You may be wondering…why “whole stories?”  Well, let me tell  you a short story to explain.

Way back during my first year of seminary, which was all of five years ago, I was in a class titled Shepherding Women in Pain II.  Throughout two weekends we spent in that class we touched on a myriad of painful issues and how to walk with someone through those things – all without kleenex, but that is another story.

At one point we were tasked with reading Mark 5:21-43, with a particular focus on verses 24-34.  This is the story where Jesus was on his way to heal a synagogue ruler’s, Jairus’, daughter, when a woman who had been bleeding for 12 years came up to Jesus in the crowd and touched his cloak to be healed.  As we discussed the passage in small groups I was struck anew by this interchange between Jesus and the woman.  In verse 30, right after the woman touched his cloak, Jesus having realized “that power had gone out from him, immediately turned about in the crowd and said, ‘Who touched my garments?'” (Mk. 5:30).  Though the disciples tried to tell Jesus that many people were pressing in around him in the crowd, the healed-woman knew.  She knew that He was talking about her.

And in verse 33 we read “But the woman, knowing what had happened to her, came in fear and trembling and fell down before him and told him the whole truth.”  (bolding mine)

The. Whole. Truth.

The whole truth.  The whole thing, her whole story, the real deal.  She shared it all.  No holds barred.  She broke wide open and poured it out.  This woman, this healed-recently-ostracized-and-desperate-and-brave-woman, stepped up to tell Jesus her whole truth.  She bared her soul right there on the roadside where there was a crowd, and the disciples, and Jairus awaiting his own Hope and Healing.  She braved the looks, the shame, the mocking, the potential impatience of the disciples and the synagogue ruler, and told her whole truth.

Now, I, of course, do not know all that went into her whole truth.  Did she share about spending all she had on doctors?  Did she share about being shamed by family and friends?  Did she share about her desperate tear-filled nights?  Did she share about an act that she believed brought on her suffering?  Did she share about her sin, her pain, her other brokenness, that, if we are honest we each have, but may be able to hide better than others?  Did she share about her loneliness and joys and hopes?

But, regardless of the specifics, I can only imagine the disciples remembering this story later with each other, “Do you remember that time we were on our way with Jesus for Him to heal Jairus’ daughter?  Jairus had been so earnest, so urgent, with his request and we were well on our way when that woman touched his cloak!  I mean, she just touched His cloak and was healed!  And then,” as if that was not enough, “Jesus stopped to listen to her whole story! We were on our way somewhere! But Jesus, you know His timeline always seemed a bit different, He stopped to listen.  He leaned in and heard her whole story, I mean all the pain, and the hurt, and sadness.  And at first, I wondered, you know, why?  Why hear the whole thing?  Why stop?  He had already healed her.  And then I saw her walk away…” pausing, the disciple shakes his head, “and, well, you know, you saw it, she was different.  Yeah, she was healed physically, but I gotta think, she seemed different in other ways too. Like maybe Jesus stopping and in hearing her out, healed a different part of her, a part of her that was less visible, but just as broken…”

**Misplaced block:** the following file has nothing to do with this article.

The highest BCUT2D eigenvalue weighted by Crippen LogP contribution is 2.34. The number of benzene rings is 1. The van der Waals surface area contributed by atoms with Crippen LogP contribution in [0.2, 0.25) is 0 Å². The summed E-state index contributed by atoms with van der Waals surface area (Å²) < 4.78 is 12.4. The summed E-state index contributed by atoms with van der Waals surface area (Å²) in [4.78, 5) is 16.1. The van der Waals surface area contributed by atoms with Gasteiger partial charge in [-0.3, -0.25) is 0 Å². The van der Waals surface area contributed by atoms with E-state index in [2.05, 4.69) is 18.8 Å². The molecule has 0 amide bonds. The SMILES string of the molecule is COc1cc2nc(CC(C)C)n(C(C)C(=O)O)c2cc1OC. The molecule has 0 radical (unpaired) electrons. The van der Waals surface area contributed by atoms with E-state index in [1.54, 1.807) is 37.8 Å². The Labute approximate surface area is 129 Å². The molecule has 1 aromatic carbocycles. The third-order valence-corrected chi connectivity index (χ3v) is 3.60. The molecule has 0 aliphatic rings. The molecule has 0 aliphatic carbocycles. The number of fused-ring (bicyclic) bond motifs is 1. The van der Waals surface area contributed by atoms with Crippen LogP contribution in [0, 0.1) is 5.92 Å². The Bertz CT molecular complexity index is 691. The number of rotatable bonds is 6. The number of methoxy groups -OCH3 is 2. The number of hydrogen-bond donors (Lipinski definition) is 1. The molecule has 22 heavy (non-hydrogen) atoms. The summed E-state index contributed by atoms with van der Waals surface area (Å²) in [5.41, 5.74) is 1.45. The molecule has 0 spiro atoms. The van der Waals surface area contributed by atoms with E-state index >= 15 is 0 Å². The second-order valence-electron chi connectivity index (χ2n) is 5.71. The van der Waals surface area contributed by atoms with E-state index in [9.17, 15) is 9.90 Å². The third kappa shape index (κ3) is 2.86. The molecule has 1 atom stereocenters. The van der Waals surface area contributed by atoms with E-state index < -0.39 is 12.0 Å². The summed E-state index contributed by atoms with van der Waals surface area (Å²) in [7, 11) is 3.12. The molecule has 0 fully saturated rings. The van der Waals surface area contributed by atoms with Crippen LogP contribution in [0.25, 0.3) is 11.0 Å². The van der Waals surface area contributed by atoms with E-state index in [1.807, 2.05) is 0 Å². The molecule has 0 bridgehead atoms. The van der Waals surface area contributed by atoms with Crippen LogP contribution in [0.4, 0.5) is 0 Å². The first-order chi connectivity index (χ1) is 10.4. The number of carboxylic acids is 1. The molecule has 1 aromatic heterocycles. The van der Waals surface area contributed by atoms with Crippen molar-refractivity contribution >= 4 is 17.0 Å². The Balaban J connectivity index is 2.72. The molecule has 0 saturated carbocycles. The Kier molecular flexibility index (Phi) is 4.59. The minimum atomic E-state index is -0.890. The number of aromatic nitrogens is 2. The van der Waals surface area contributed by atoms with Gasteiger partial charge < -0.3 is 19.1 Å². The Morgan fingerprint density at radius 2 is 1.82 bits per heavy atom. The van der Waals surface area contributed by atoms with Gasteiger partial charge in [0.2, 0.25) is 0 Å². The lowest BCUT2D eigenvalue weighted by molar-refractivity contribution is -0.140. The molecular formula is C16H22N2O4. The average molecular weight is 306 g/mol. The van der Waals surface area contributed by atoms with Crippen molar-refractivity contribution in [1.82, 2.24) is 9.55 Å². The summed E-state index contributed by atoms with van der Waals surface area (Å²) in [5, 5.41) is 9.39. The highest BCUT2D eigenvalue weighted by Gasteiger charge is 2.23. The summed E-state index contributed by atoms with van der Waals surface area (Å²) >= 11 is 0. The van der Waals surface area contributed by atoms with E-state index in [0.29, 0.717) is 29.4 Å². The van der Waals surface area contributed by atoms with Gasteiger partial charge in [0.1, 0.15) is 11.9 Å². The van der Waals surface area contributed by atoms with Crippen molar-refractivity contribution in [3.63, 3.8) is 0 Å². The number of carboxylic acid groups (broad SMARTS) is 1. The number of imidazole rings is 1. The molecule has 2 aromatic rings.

As I sat in class that day, there was part of me that found humor in that a male-person wrote this account down and included the “whole truth” snippet–as if maybe it took a bit long for this woman to share her entire story, and Peter still remembered that when recounting this for John Mark to pen.  And then, there was another part of me that fell in love with Jesus all over again.  That He stopped to minister to this woman in the other areas of brokenness she experienced too.  That, yes, He healed her physically, but He also ministered to her relationally and spiritually.

This is what I want to be about.  This is what I want this blog to be about.

I want to be about the business in this blog of sharing, from work and ministry on the margins, whole stories, sharing the raw, the broken, the joyous, the filled-hopes, and the just-now-daring-to-hope.  I want this to be a space pointing to His Kingdom coming in stories of life, ministry, church and social justice.  I pray this is a space filled with stories of the Gospel and Scripture and healing the whole self.  I pray that somehow the stories of the fumblings  and wrestlings of ministers walking alongside people seeking new-ness and safety at a shelter will be an encouragement to others.

So, with that, I invite you.  Will you lean in, hear long, and sit with whole stories?

(All views expressed in this blog are solely those of myself, Bridget.  I do not speak for my family, my workplace, my church, my denomination, my seminary or for God.  Names and identifying features of people in the stories of this blog have been changed to protect their privacy and confidentiality.)